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Playing With Reality Being Cautious
Methoxetamine & Ketamine
Citation:   Lucidscience. "Playing With Reality Being Cautious: An Experience with Methoxetamine & Ketamine (exp95710)". Jan 1, 2017.

300 mg insufflated Ketamine (powder / crystals)
  300 mg insufflated Methoxetamine (powder / crystals)
Both of these seem to be similar in that they cause feelings of elation and can make me feel enlightened.

However, I would caution against taking these substances together as they are very strong, powerful and should not be taken lightly.

My experience was at a house party, where I had the experience of coming out of the 'trip' and wanting to share this experience on the internet, in the interests of science. I believe we can learn so much about neuroscience and neurobiology as well as possibly new treatments for depression. It was because I had this feeling whilst I took it, that I am writing this now…

The 'trip' was, like most, a feeling of going on a journey into my own mind. The first stages were behind the eyelids, seeing patterns and wanting to close the eyes to see these. It gave the sensation that I was seeing the 'true' reality and that the real world is not reality (which could be dangerous, if this feeling lingers for too long). However it was enlightening and totally inspiring since that the visual experience was really powerful; the colours, if they could be captured somehow, were more intricate and detailed than anything ever seen in this world.

The next stage was like entering a tunnel, and affected the balance. There was a beam of walls, horizontally, and this could tilt horizontally or move around. This was all visible with the eyes closed. When I opened my eyes, the scene would change completely and it was possible to enter reality (or some form of reality) which it is why it was tempting to remain with eyes closed for as long as possible. This seemed to be similar to the experience on ketamine, but slightly different in that it was more elating.

Re-emerging into reality was disappointing because there was a realisation that the thoughts and feelings that had been going on were not entirely ‘real’ - or not appropriate to try to explain to others, even though there was a fantastic urge to explain the whole experience. This is similar to emerging from a dream. It is quite difficult to share with others using words. There was a sense that the ‘reality’ is not really reality – like the allegory of the cave in Plato’s Republic. Another side-effect was the effort of having to piece together reality and ‘rebuilding’ reality from fragments of awareness while emerging from the experience (which some people can find frightening).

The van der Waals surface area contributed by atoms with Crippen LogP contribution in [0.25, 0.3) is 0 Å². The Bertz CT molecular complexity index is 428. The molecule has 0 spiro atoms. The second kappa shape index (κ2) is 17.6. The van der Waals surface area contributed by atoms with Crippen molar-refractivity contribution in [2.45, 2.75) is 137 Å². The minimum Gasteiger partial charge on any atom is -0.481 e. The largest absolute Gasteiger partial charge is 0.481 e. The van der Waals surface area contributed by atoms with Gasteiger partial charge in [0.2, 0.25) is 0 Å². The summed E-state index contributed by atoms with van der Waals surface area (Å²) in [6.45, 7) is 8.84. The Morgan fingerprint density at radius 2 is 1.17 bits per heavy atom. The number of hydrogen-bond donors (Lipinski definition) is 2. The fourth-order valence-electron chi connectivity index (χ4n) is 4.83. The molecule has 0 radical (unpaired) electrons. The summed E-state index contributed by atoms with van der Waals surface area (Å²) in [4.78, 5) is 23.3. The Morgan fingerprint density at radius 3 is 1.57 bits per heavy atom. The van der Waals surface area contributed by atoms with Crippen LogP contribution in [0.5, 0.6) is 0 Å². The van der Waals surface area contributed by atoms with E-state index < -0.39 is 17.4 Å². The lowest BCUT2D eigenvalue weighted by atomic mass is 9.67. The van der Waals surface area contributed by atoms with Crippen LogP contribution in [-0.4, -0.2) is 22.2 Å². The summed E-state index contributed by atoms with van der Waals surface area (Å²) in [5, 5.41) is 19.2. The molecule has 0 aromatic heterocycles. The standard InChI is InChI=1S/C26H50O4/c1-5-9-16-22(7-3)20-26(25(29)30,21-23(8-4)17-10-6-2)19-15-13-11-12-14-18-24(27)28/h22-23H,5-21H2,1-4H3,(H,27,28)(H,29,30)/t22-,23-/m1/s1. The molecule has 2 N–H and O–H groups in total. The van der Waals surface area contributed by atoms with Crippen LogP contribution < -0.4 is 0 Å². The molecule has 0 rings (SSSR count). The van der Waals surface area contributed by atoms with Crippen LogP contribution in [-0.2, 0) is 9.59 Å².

Dangers and Problems:
I fear that these substances are addictive, not because they are physically addictive, but because the experience of elation was so amazing: in fact I have a friend who had a problem with this. Since reality seems less interesting than this experience, it can be dangerous. It gave me the sensation that the whole experience was superior to reality, as well as feelings of aggrandisement, which is why I think it can cause problems for people. Similarly, I know one person who had ketamine and used this for meditation, as the effects seemed to be similar for them. Later on they said they could recreate these feelings of elation and enlightenment without reinforcement; which seemed to be a catalyst for them to lose a grip on reality (they were sectioned). Although they felt fantastic, other people were concerned that they could not look after themselves as they lost any awareness of others’ perspectives. I think these are dangers of taking these disassociatives (mainly ketamine). The elation can be so inspiring since I lose my sense of ‘self’ so entirely that I feel totally integrated in the world around me. However, the complete loss of ‘ego’ can be a double-edged sword as it can either be frightening, or amazingly inspiring.

Exp Year: 2012ExpID: 95710
Gender: Female 
Age at time of experience: 25
Published: Jan 1, 2017Views: 2,436
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Methoxetamine (527), Ketamine (31) : Addiction & Habituation (10), Combinations (3), Large Group (10+) (19)

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